Worship is Prayer

When does prayer occur during Christian worship? In my view, the entire worship service is prayer offered to God.

There are obviously one or more “prayers” (plural) that take place during a worship service – an invocation, perhaps, or a pastoral prayer – but the congregation’s praying is not confined to segments that begin with the name of God and end with “Amen.”

Congregational singing is prayer. The choir director at the church I attended during my high school years had a sign on her wall: He who sings prays twice. Often misattributed to Augustine, the slogan captures the idea that both words and melody are offered to God. Words are rational; they have meaning. The act of singing words, however, incorporates non-rational elements as well. Singing comes from the heart and reaches back into the heart.

Congregational singing is prayer, and so I find myself greatly perturbed when the pastor cuts the hymn short to provide more time for other activities – a longer sermon or some “special” activity that taking place in the worship hour. Good pastor, don’t cut my prayer time in song!

In the liturgical traditions, singing is not limited to hymns. The congregation sings (or says) acclamations, responses, psalms and dialogs with the worship leader. Even “traditional” low-church Protestants will sing the Gloria Patri and the Doxology. In higher liturgical settings, I’ve come to love the Gloria in Excelsis (Glory to God in the Highest), the Sursum Corda (the sung dialog before communion), the Sanctus (the sung “Holy, Holy, Holy” during the communion prayer) and the Agnus Dei (Lamb of God). It seems to me that some contemporary worship songs would also work much better as liturgical responses and acclamations than they do all piled together in endless repetitions in one big “praise and worship” section.

Congregational acclamations and responses allow us to engage the reading of scripture, the offering of our gifts and celebration of the Lord’s Supper as prayer. When the scriptures are read and when the service concludes, we respond “Thanks be to God.” At the reading of the gospel, we sing “Alleluia” and give praise to Christ before and after the reading.

Worship incorporates a number of types of explicit prayers: a confession of sins, a prayer of the day that corresponds with the scripture readings, prayers for the church and the world, a prayer of dedication of the offering, a prayer of thanksgiving before (and perhaps after) communion, and the Lord’s Prayer (the “Our Father”).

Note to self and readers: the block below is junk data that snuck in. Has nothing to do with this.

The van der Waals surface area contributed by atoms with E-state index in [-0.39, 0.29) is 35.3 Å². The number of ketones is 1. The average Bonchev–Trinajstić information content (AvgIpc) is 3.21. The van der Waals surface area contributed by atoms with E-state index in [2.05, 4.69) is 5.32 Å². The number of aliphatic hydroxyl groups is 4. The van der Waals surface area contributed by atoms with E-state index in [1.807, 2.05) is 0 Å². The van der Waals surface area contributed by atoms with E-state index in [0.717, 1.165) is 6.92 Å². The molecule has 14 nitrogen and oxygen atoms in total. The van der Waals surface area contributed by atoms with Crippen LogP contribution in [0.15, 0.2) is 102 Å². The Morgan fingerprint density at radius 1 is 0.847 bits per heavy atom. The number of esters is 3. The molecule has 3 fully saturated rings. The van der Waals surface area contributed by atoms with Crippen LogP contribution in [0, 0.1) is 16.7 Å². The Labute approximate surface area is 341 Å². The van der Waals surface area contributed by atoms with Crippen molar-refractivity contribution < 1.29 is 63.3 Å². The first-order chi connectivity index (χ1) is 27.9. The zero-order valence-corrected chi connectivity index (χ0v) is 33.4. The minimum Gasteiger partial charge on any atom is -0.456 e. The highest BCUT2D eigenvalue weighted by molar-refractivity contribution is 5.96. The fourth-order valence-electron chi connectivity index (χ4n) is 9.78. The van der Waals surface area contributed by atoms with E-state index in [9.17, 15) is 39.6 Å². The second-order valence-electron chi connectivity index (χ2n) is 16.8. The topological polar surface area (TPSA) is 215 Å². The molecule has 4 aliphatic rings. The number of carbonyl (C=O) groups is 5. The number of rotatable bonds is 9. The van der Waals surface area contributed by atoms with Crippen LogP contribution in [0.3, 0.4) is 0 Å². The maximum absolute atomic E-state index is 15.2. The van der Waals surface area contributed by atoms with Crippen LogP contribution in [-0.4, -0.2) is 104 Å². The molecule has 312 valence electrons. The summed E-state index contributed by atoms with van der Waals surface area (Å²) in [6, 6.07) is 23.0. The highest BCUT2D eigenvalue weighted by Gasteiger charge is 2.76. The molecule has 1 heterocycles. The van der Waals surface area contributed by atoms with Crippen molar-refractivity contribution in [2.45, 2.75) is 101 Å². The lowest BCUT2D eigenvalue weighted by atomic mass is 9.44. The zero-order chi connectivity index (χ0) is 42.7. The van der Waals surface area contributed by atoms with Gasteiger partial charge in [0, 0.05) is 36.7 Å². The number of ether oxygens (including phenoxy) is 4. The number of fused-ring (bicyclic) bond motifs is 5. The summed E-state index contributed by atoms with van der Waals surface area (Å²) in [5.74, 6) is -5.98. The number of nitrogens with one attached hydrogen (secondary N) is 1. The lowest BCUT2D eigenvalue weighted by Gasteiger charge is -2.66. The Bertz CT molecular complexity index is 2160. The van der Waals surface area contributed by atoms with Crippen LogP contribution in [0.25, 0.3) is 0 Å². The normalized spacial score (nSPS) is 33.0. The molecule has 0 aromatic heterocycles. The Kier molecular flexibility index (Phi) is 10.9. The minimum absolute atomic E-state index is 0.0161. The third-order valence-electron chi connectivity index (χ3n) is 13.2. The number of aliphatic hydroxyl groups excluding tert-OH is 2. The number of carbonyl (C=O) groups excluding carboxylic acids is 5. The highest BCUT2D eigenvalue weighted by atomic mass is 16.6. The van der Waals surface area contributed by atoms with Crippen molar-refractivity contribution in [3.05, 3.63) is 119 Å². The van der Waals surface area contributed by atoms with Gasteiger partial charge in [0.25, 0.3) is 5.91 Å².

Other elements of worship are prayers disguised as something else. When we recite the creed together, to whom are we confessing our faith? To ourselves? To our brothers and sisters? Certainly. But ultimately, to the one in whom our faith rests.

Prayer is not only an offering of our words (and our selves) to God; it is listening for God’s word to us. God speaks to us in the words of absolution after confession, in the words of Holy Scripture (both read as scripture and incorporated into the structure of the worship liturgy), in the words of the pastor as he or she stands in the pulpit and in the words of the celebrant as he or she offers us Christ’s body and blood. This last element reminds us that God communicates with us non-verbally as well. The water of baptism, the bread and wine of communion, the grasp of a brother or sister’s hand as we share the peace, the experience of assembling with the faithful and the physical sensations of worship (what we see, hear, smell and feel): these can all be God’s word to us.

All of worship is prayer. Ironically, in my experience anyway, one of the least prayerful elements of worship is the long “pastoral prayer” of “traditional” evangelical worship. Eyes closed. Head bowed. Mind elsewhere.

 

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